Review by Bob Park
This was the second time this year that the South Okanagan Concert Society has had both Mark Atkinson as well as Cameron Wilson on stage at the Frank Venables Theatre. Last winter we heard Atkinson as accompanist to the lovely gypsy cabaret style singer, Cari Burdett.
Listening to Atkinson as a side man is a bit like seeing a Ferrari idling in a parking lot. Last night, as many in the audience had hoped, the Ferrari was going around the corners at high speed, with its pedal to the metal.
Cam Wilson the dazzling, versatile classical violinist—whom we heard in March as part of the Joe Trio— was a perfect match for this tour de force.
There’s something magical about seeing a group of musicians with 30’s era Selmer jazz guitars, and upright bass and a violin. It immediately conjures up images of jazz clubs in the 1930’s in Paris . It evokes the music of the ultimate gypsy jazz guitarist, Django Reinhardt, whose legacy is so influential that these days, — almost a century later— there are countless festivals worldwide and legions of guitarists dedicated to preservinghis music.
Mark Atkinson and Cameron Wilson are among Canada’s best known practitioners of the Gypsy Jazz art.
Along with rhythm guitarist, Chris Fry, and bassist, Scott White, it was apparent that they were going to take things to a “further-out” direction. Instead of being a “What did Django do?” this program was more a “What would Django do today?”
What we got was a wild ride through, for the most part, original compositions by Atkinson that showed all kinds of influences from Bach chorales to Piazzolla Tangos, as well as Chet Atkins style “chicken picken’ “Listening to jazz, it’s always interesting to try to get a sense of the balance between “worked out” material and improvisation. On this night the group was tight, with lots of interesting “worked out” arrangements, but there was also plenty of spontaneity happening.“All of Me” becomes “Five Foot Two” which turns into “The Street where You Live” and “When you’re Smiling”. As the tunes went by, we could recognize “A-train”, “ Mood Indigo”, et cetera! (Did they really plan to go into the A&W Root Beer commercial, or did that just happen in the joyful spirit of the moment? ) Judging by the laughter, the smiles, the eye contact, the cues, the asides, it was clear these four musicians were having fun. They were enjoying each others’ playing and the surprising twists and turns the music was taking as much as we, the spellbound audience, were enjoying it all.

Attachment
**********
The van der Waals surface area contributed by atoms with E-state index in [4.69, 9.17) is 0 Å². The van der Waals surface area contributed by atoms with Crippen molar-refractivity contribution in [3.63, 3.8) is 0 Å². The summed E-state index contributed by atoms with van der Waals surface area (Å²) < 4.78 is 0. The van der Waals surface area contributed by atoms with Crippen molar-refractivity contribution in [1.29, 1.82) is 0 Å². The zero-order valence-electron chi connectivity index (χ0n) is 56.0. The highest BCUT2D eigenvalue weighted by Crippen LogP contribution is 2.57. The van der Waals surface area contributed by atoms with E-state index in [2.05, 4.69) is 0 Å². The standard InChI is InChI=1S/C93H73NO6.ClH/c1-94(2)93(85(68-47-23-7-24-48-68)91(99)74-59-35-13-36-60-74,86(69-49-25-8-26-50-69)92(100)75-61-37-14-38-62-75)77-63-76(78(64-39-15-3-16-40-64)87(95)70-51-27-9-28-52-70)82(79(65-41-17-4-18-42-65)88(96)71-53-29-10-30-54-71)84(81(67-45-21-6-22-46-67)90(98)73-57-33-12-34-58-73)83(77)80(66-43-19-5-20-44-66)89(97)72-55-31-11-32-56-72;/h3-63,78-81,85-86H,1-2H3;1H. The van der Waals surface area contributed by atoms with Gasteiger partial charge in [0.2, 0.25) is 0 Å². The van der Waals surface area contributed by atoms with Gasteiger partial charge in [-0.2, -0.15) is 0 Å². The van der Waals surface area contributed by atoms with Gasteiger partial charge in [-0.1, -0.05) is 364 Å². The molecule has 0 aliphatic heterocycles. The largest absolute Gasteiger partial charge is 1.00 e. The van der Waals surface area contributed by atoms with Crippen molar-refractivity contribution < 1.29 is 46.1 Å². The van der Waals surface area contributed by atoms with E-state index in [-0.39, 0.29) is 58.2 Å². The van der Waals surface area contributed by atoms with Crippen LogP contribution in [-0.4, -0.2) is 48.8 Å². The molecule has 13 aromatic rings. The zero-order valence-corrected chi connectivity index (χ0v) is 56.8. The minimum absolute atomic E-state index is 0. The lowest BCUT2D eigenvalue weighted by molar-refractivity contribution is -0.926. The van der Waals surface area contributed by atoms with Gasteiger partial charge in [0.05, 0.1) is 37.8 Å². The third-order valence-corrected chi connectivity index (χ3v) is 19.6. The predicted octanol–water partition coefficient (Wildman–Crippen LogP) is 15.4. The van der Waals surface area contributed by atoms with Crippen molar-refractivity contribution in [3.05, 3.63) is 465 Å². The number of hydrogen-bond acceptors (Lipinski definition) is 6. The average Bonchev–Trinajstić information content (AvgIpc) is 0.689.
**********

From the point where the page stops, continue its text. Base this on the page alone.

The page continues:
Of course, to be able to improvise at that level takes superb musicianship, and do these guys ever have it!
(How does ANYBODY get that good?—Maybe you start with “She’ll be coming’ around the Mountain” and imagine you’re Paganini to produce the most virtuosic version in existence)
After all this high energy it seemed a fitting finish when, as an encore, we were treated to Django’s hauntingly beautiful “Nuages” (=clouds). With this hymn to French resistance during their darkest days (the “clouds” of occupation,) a bit of “40’s Paris” came to us in Oliver. From start to finish, this concert was a gift to us of an authentic version of gypsy jazz. To each of the musicians: Merci Beaucoup!
Next month, on November 16th, at 7:30 pm, the South Okanagan Concert Society is bringing yet another set of lively musicians to the Frank Venables stage. Don’t miss “Double Double Duo”. With clarinet , accordion, and piano, the duo will bring us good cheer during any November chill. They come with a sense of humour, virtuosity and musical sensitivity. (Oh,don’t forget: to enhance the heart-warming experience, SOCS serves both coffee and decaf coffee during the intermission, plus fresh baked goodies from local establishments!) For Tickets , go to the Frank Venables theatre Tuesdays, Wednesdays and Thurs days, 10 -3, or to the venablestheatre website for online ticketing.